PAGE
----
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Into the West - The Moab Introduction




I don’t go on vacation much but when I do I like to go out to the west, preferably towards the south where the climate is hot and dry. And the landscape is completely different from Michigan. You can’t get much different than my area of choice in the southern Utah/Arizona/ Nevada desert zone. It’s the closest I can get to traveling to a different planet. In some places the landscape is positively weird. I also find the history of the west to be one of the most compelling stories this country has to tell. The tragedy of Manifest Destiny played out over the years out in this vast, other worldly land is nothing if not Shakespearian in manner and Biblical in scope.


 

This time around I visited Moab Utah for a few days where the history of America’s Cold War is told in the rush to mine Uranium from the sun blasted nothingness all around that region. Until it became clear that the materials for building nuclear bombs could be found here, the area was a quite little tourist spot that hosted those hardy enough to make their way out onto the hiking trails of Arches National Park, Canyonlands and Dead Horse Point. The area was also a favorite spot for Hollywood to film westerns on location and indeed many stars of the genre built homes and ranches out there most notably John Wayne who spent so much time out there that some of the landmarks were named by him and for him. Indeed, you can’t go a day without seeing a picture of John Wayne, Sitting Bull or Geronimo somewhere in your travels.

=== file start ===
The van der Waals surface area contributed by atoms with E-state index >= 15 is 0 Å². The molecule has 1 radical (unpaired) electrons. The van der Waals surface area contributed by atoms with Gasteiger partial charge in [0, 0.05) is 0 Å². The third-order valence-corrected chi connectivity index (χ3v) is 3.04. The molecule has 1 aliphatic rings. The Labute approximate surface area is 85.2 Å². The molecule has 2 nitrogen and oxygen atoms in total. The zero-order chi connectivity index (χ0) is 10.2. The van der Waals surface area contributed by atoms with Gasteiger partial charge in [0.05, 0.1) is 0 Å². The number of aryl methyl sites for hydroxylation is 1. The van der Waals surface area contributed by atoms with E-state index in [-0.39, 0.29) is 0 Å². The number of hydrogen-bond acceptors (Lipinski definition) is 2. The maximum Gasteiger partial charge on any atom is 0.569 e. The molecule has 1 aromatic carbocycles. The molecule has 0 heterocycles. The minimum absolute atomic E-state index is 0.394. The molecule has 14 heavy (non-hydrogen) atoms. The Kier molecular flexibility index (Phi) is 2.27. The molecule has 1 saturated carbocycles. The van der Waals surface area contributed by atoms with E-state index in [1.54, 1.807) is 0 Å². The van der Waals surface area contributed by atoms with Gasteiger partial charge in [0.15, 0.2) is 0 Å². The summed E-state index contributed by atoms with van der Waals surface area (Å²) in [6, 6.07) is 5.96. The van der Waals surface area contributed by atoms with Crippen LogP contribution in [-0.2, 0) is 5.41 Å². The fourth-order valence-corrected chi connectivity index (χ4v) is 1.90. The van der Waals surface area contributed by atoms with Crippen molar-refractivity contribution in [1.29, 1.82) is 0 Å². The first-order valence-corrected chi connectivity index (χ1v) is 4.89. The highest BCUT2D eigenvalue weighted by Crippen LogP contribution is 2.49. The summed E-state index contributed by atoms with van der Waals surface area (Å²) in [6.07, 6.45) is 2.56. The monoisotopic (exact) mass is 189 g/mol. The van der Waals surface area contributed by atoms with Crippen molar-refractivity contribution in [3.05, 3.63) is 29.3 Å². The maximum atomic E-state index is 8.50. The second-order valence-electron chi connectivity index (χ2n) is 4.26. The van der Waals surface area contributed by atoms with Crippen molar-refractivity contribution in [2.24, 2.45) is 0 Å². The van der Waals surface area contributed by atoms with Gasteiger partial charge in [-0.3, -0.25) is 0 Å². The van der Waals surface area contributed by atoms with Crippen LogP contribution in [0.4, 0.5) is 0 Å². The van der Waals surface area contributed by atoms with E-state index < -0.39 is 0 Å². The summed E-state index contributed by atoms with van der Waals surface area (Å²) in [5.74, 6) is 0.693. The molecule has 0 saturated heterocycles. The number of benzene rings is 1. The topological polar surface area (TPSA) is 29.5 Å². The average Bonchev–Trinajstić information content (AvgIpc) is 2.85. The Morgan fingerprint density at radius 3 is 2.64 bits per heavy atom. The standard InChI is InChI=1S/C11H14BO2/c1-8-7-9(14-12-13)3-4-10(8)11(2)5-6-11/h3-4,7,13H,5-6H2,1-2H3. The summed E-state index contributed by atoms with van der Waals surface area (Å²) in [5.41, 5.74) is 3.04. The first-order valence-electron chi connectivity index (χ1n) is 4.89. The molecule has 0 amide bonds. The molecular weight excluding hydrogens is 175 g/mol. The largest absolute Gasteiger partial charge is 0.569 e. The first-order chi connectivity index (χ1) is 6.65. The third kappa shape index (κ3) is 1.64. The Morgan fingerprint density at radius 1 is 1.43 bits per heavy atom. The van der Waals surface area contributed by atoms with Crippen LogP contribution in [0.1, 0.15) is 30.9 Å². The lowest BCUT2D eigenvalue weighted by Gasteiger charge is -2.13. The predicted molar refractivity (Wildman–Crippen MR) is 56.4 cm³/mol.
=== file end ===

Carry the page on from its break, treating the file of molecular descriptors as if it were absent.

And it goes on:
Moab is the desert equivalent of Saugatuck/Douglas, the resort town I lived in for over 25 years here in Michigan. Moab is a mix of hippy/enviro/outdoor sports chic and hard scrabble desert ranch life. There is a very active mining industry too which fills the manufacturing niche for the local inhabitants. But tourism is definitely king here as Moab sits at the apex of a triangle of park lands set aside for campers, hikers and other sorts of outdoors enthusiasts. Moab has, in recent decades, become the epicenter for mountain bikers looking to challenge themselves on some of the most rugged, yet fairly accessible landscapes in the world.  There are bicycle paths everywhere. One day, I was struggling down a hiking trail about 5 miles off a main road in Arches National Park when I came upon a sidewalk crossing the trail then running parallel until it disappeared down into a wash and ended. A short bike path in the middle of nowhere that I was more than happy to make use of for the mile or so it went along until it played out.